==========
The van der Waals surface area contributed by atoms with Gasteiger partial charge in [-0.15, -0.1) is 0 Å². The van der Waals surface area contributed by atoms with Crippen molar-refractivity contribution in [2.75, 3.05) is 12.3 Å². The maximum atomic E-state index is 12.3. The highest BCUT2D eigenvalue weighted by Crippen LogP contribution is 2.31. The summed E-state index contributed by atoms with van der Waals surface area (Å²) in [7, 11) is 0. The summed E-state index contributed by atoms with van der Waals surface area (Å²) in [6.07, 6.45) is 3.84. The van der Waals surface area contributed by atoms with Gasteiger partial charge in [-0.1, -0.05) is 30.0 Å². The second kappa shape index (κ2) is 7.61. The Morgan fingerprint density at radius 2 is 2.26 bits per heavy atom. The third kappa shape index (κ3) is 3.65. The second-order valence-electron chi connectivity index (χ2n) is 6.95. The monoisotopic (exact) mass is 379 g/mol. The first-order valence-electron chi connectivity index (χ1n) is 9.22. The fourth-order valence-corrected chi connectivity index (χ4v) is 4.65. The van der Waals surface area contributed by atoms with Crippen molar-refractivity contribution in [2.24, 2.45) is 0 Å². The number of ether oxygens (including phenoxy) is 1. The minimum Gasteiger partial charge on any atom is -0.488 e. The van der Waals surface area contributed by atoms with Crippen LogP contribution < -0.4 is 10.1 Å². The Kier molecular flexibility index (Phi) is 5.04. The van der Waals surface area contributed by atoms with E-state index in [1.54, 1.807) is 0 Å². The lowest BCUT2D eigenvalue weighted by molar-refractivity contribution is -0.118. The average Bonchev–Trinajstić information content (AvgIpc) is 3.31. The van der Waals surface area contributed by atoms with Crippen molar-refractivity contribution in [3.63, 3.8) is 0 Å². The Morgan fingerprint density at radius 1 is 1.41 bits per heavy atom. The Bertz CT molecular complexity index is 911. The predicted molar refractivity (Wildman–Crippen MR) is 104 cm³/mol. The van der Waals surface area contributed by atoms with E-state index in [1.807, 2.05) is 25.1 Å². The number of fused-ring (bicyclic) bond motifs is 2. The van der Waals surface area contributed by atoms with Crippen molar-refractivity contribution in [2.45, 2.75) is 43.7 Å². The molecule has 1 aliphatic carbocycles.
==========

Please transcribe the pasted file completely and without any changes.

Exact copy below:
The van der Waals surface area contributed by atoms with Gasteiger partial charge in [-0.15, -0.1) is 0 Å². The van der Waals surface area contributed by atoms with Crippen molar-refractivity contribution in [2.75, 3.05) is 12.3 Å². The maximum atomic E-state index is 12.3. The highest BCUT2D eigenvalue weighted by Crippen LogP contribution is 2.31. The summed E-state index contributed by atoms with van der Waals surface area (Å²) in [7, 11) is 0. The summed E-state index contributed by atoms with van der Waals surface area (Å²) in [6.07, 6.45) is 3.84. The van der Waals surface area contributed by atoms with Gasteiger partial charge in [-0.1, -0.05) is 30.0 Å². The second kappa shape index (κ2) is 7.61. The Morgan fingerprint density at radius 2 is 2.26 bits per heavy atom. The third kappa shape index (κ3) is 3.65. The second-order valence-electron chi connectivity index (χ2n) is 6.95. The monoisotopic (exact) mass is 379 g/mol. The first-order valence-electron chi connectivity index (χ1n) is 9.22. The fourth-order valence-corrected chi connectivity index (χ4v) is 4.65. The van der Waals surface area contributed by atoms with Crippen molar-refractivity contribution in [2.24, 2.45) is 0 Å². The number of ether oxygens (including phenoxy) is 1. The minimum Gasteiger partial charge on any atom is -0.488 e. The van der Waals surface area contributed by atoms with Crippen LogP contribution < -0.4 is 10.1 Å². The Kier molecular flexibility index (Phi) is 5.04. The van der Waals surface area contributed by atoms with E-state index in [1.54, 1.807) is 0 Å². The lowest BCUT2D eigenvalue weighted by molar-refractivity contribution is -0.118. The average Bonchev–Trinajstić information content (AvgIpc) is 3.31. The van der Waals surface area contributed by atoms with Crippen molar-refractivity contribution in [3.63, 3.8) is 0 Å². The Morgan fingerprint density at radius 1 is 1.41 bits per heavy atom. The Bertz CT molecular complexity index is 911. The predicted molar refractivity (Wildman–Crippen MR) is 104 cm³/mol. The van der Waals surface area contributed by atoms with E-state index in [1.807, 2.05) is 25.1 Å². The number of fused-ring (bicyclic) bond motifs is 2. The van der Waals surface area contributed by atoms with Crippen molar-refractivity contribution in [2.45, 2.75) is 43.7 Å². The molecule has 1 aliphatic carbocycles.